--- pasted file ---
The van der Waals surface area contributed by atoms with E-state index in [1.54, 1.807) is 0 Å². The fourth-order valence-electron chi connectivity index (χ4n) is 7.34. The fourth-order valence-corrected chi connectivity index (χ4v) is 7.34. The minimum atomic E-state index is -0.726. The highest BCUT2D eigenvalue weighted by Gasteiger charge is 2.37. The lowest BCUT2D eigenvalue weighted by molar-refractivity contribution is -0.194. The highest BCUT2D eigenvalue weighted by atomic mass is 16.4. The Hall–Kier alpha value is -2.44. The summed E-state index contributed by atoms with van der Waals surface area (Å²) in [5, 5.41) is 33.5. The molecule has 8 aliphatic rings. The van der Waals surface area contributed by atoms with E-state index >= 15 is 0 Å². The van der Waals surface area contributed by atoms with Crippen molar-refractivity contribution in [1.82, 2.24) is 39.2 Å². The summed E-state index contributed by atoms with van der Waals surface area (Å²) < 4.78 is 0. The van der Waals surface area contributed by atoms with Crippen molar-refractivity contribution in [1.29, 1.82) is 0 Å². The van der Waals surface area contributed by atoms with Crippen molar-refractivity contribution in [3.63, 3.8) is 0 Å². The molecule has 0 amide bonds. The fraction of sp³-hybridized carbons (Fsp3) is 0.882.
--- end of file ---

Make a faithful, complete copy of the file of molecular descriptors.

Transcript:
The van der Waals surface area contributed by atoms with E-state index in [1.54, 1.807) is 0 Å². The fourth-order valence-electron chi connectivity index (χ4n) is 7.34. The fourth-order valence-corrected chi connectivity index (χ4v) is 7.34. The minimum atomic E-state index is -0.726. The highest BCUT2D eigenvalue weighted by Gasteiger charge is 2.37. The lowest BCUT2D eigenvalue weighted by molar-refractivity contribution is -0.194. The highest BCUT2D eigenvalue weighted by atomic mass is 16.4. The Hall–Kier alpha value is -2.44. The summed E-state index contributed by atoms with van der Waals surface area (Å²) in [5, 5.41) is 33.5. The molecule has 8 aliphatic rings. The van der Waals surface area contributed by atoms with E-state index >= 15 is 0 Å². The van der Waals surface area contributed by atoms with Crippen molar-refractivity contribution in [1.82, 2.24) is 39.2 Å². The summed E-state index contributed by atoms with van der Waals surface area (Å²) < 4.78 is 0. The van der Waals surface area contributed by atoms with Crippen molar-refractivity contribution in [1.29, 1.82) is 0 Å². The van der Waals surface area contributed by atoms with Crippen molar-refractivity contribution in [3.63, 3.8) is 0 Å². The molecule has 0 amide bonds. The fraction of sp³-hybridized carbons (Fsp3) is 0.882.